Distillery Bottlings

Posted 28 June 2018

Tobermory have never really subscribed to the NAS movement, preferring a combination of age statements and/or vintages for their whiskies. Their heavily peated whisky - Ledaig - reintroduced by the then owners Burn Stewart carried its most recent NAS badge way back in 2005. But, since then the brand has certainly gained traction, momentum and a steadily building number of fans. It’s not a whisky that everyone gets along with – indeed, it’s highly idiosyncratic – mixing up the aromas and flavours of BBQ meats, burnt rubber and sweet fruits. This doesn’t sound like it should work – but more often than not it does. Whilst whisky enthusiasts are currently spoilt for choice, there’s an abundance of very similar profiles out there - if you’re looking for something unique, look no further than Ledaig.

Posted 02 January 2018

After a short break over the Christmas period, The Dramble is back in action for 2018. We’ve got a lot planned for our second year – new site features, new resources and of course, our daily tasting notes. So, let’s get straight to it with our first note of 2018 – Tobermory 10 year old.

Posted 23 July 2018

Depending on where you look you’ll find a variety of definitions for types of sherry – from the simplistic – just sweet or dry, though to gradations which include grape varietals, aging regimes (biological or oxidative) and sweetness levels. It’s a complicated category with just as many myths as facts. Today we’re looking at one of the more unusual types – Palo Cortado. Palo Cortado is a hybrid sherry – in effect a halfway house between amontillado and oloroso, possessing the nutty nose of the former with the rich body of the latter. Traditionally, it would have been created through happenstance – with a biologically aged sherry losing its layer of protective flor and then continuing its development oxidatively.

Posted 08 October 2018

Distell’s range of 2018 limited edition whiskies are coming to the market in somewhat of a drip feed - no bad thing, it’s allows the company to focus its attention on promoting each of its distillery’s and brands in turn. We’ve already covered the Deanston Brandy Cask, so now it’s the turn of Mull-based Tobermory who’s 1st entry in the series has recently been released.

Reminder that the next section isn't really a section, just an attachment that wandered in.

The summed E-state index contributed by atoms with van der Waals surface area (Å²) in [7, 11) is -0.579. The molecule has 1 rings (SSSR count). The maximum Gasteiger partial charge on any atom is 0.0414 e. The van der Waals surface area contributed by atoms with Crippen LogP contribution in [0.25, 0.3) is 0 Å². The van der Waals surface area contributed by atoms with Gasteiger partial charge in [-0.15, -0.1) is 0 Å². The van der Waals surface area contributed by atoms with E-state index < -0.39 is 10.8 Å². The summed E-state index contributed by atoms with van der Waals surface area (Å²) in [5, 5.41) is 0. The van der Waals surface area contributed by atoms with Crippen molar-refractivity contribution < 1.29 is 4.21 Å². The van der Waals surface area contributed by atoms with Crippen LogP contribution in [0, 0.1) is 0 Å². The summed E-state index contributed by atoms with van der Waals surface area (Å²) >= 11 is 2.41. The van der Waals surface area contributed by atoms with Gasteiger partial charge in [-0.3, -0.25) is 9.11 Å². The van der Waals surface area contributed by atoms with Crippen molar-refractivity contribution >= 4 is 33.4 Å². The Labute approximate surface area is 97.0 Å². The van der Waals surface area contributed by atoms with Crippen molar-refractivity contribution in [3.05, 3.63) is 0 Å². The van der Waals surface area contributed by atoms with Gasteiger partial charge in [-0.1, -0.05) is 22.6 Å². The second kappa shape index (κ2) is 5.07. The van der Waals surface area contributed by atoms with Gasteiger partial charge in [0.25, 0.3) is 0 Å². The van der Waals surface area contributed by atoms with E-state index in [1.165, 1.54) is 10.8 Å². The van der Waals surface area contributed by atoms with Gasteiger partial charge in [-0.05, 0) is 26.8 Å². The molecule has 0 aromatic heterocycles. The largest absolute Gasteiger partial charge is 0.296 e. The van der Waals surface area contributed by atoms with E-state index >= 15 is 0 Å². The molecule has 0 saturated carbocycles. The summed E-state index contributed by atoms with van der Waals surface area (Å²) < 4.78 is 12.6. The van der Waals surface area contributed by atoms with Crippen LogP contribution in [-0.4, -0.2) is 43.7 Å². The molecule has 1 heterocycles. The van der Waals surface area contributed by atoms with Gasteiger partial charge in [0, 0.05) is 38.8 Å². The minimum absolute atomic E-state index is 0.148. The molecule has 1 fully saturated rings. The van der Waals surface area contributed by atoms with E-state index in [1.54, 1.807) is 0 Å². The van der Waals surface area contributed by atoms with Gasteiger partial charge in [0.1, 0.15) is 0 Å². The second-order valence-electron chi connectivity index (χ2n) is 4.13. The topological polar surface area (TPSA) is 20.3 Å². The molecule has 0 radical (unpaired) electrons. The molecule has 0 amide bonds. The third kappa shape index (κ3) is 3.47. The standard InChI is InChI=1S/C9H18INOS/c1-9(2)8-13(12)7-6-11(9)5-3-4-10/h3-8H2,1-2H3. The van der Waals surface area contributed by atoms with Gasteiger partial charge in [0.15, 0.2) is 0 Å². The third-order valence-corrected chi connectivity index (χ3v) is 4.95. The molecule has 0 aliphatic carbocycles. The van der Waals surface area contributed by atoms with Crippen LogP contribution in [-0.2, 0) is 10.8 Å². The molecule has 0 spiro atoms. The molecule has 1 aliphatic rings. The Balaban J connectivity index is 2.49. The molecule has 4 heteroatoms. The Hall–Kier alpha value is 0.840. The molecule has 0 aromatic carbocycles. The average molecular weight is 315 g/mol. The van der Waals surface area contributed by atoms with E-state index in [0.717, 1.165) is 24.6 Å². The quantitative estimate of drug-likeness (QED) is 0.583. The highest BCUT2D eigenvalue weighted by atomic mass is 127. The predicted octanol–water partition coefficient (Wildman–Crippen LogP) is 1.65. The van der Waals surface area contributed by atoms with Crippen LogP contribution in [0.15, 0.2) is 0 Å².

Posted 10 September 2018

I view Ledaig a little like a rite of passage for whisky enthusiasts – it’s something to build up to – often having already sampled (and enjoyed) a variety of other peated drams. Ledaig is about as far from a starter whisky as you can get - it possesses a highly idiosyncratic character and flavour profile that I can fully understand some folks never quite understanding. But, there’s an uncanny number of die-hard malt heads who’ve graduated from the heathery peat of the mainland and iodine-licked smoke of Islay and then gravitate towards Tobermory’s heavily peated Ledaig – me included.

Posted 10 October 2018

Of all the distillates I’ve tasted, I find the appeal of Ledaig the hardest to communicate. To a non-whisky drinker (and even to some die-hard enthusiasts), the idea that a beverage can smell and taste of burnt rubber, cheese or fruity meats and yet still be deemed as tasty seems fairly alien.

Independent Bottlings


Posted 13 December 2017

We’re at the mid-way point in the Boutique-y Advent Calendar and today’s offering is an 18 year old Ledaig. Bottled at 51.7% and showing off the heavily peated side of Mull-based distillery Tobermory.


Posted 15 November 2018